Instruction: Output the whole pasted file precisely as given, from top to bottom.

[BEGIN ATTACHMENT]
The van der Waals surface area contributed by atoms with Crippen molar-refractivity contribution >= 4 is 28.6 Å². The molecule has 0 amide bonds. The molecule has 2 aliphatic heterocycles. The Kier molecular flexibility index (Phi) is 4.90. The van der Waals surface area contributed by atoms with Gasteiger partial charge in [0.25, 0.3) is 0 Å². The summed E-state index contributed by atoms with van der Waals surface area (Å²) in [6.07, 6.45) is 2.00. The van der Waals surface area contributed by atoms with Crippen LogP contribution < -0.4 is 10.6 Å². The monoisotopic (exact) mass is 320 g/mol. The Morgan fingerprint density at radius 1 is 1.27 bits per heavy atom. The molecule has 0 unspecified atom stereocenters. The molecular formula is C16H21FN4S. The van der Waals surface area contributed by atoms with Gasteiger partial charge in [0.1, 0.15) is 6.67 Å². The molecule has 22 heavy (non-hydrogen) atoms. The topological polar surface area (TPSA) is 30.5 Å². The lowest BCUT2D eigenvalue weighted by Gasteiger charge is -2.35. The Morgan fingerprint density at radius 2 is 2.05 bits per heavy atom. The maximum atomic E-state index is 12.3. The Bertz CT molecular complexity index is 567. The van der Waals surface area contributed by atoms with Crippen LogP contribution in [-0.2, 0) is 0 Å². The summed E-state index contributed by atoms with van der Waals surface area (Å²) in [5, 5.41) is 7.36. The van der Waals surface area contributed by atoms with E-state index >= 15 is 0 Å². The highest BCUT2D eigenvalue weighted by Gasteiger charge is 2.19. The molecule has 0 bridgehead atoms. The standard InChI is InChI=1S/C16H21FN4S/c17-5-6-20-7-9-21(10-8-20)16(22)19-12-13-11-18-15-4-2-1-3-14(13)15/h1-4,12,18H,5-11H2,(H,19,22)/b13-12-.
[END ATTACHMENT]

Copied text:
The van der Waals surface area contributed by atoms with Crippen molar-refractivity contribution >= 4 is 28.6 Å². The molecule has 0 amide bonds. The molecule has 2 aliphatic heterocycles. The Kier molecular flexibility index (Phi) is 4.90. The van der Waals surface area contributed by atoms with Gasteiger partial charge in [0.25, 0.3) is 0 Å². The summed E-state index contributed by atoms with van der Waals surface area (Å²) in [6.07, 6.45) is 2.00. The van der Waals surface area contributed by atoms with Crippen LogP contribution < -0.4 is 10.6 Å². The monoisotopic (exact) mass is 320 g/mol. The Morgan fingerprint density at radius 1 is 1.27 bits per heavy atom. The molecule has 0 unspecified atom stereocenters. The molecular formula is C16H21FN4S. The van der Waals surface area contributed by atoms with Gasteiger partial charge in [0.1, 0.15) is 6.67 Å². The molecule has 22 heavy (non-hydrogen) atoms. The topological polar surface area (TPSA) is 30.5 Å². The lowest BCUT2D eigenvalue weighted by Gasteiger charge is -2.35. The Morgan fingerprint density at radius 2 is 2.05 bits per heavy atom. The maximum atomic E-state index is 12.3. The Bertz CT molecular complexity index is 567. The van der Waals surface area contributed by atoms with Crippen LogP contribution in [-0.2, 0) is 0 Å². The summed E-state index contributed by atoms with van der Waals surface area (Å²) in [5, 5.41) is 7.36. The van der Waals surface area contributed by atoms with E-state index >= 15 is 0 Å². The highest BCUT2D eigenvalue weighted by Gasteiger charge is 2.19. The molecule has 0 bridgehead atoms. The standard InChI is InChI=1S/C16H21FN4S/c17-5-6-20-7-9-21(10-8-20)16(22)19-12-13-11-18-15-4-2-1-3-14(13)15/h1-4,12,18H,5-11H2,(H,19,22)/b13-12-.